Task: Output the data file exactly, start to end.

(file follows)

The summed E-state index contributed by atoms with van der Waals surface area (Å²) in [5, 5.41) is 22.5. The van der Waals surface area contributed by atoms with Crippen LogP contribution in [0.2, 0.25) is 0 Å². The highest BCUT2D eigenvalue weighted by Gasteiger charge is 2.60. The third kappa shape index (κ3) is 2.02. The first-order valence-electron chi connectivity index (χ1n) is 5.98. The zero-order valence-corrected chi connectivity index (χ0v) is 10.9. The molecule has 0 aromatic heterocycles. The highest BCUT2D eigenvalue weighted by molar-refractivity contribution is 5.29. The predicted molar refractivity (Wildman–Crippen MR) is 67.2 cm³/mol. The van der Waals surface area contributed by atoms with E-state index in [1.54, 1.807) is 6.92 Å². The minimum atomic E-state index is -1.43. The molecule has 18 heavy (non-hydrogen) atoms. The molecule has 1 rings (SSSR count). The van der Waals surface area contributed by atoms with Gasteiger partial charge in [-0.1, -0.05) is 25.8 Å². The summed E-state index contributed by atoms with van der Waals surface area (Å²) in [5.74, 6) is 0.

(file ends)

The summed E-state index contributed by atoms with van der Waals surface area (Å²) in [5, 5.41) is 22.5. The van der Waals surface area contributed by atoms with Crippen LogP contribution in [0.2, 0.25) is 0 Å². The highest BCUT2D eigenvalue weighted by Gasteiger charge is 2.60. The third kappa shape index (κ3) is 2.02. The first-order valence-electron chi connectivity index (χ1n) is 5.98. The zero-order valence-corrected chi connectivity index (χ0v) is 10.9. The molecule has 0 aromatic heterocycles. The highest BCUT2D eigenvalue weighted by molar-refractivity contribution is 5.29. The predicted molar refractivity (Wildman–Crippen MR) is 67.2 cm³/mol. The van der Waals surface area contributed by atoms with E-state index in [1.54, 1.807) is 6.92 Å². The minimum atomic E-state index is -1.43. The molecule has 18 heavy (non-hydrogen) atoms. The molecule has 1 rings (SSSR count). The van der Waals surface area contributed by atoms with Gasteiger partial charge in [-0.1, -0.05) is 25.8 Å². The summed E-state index contributed by atoms with van der Waals surface area (Å²) in [5.74, 6) is 0.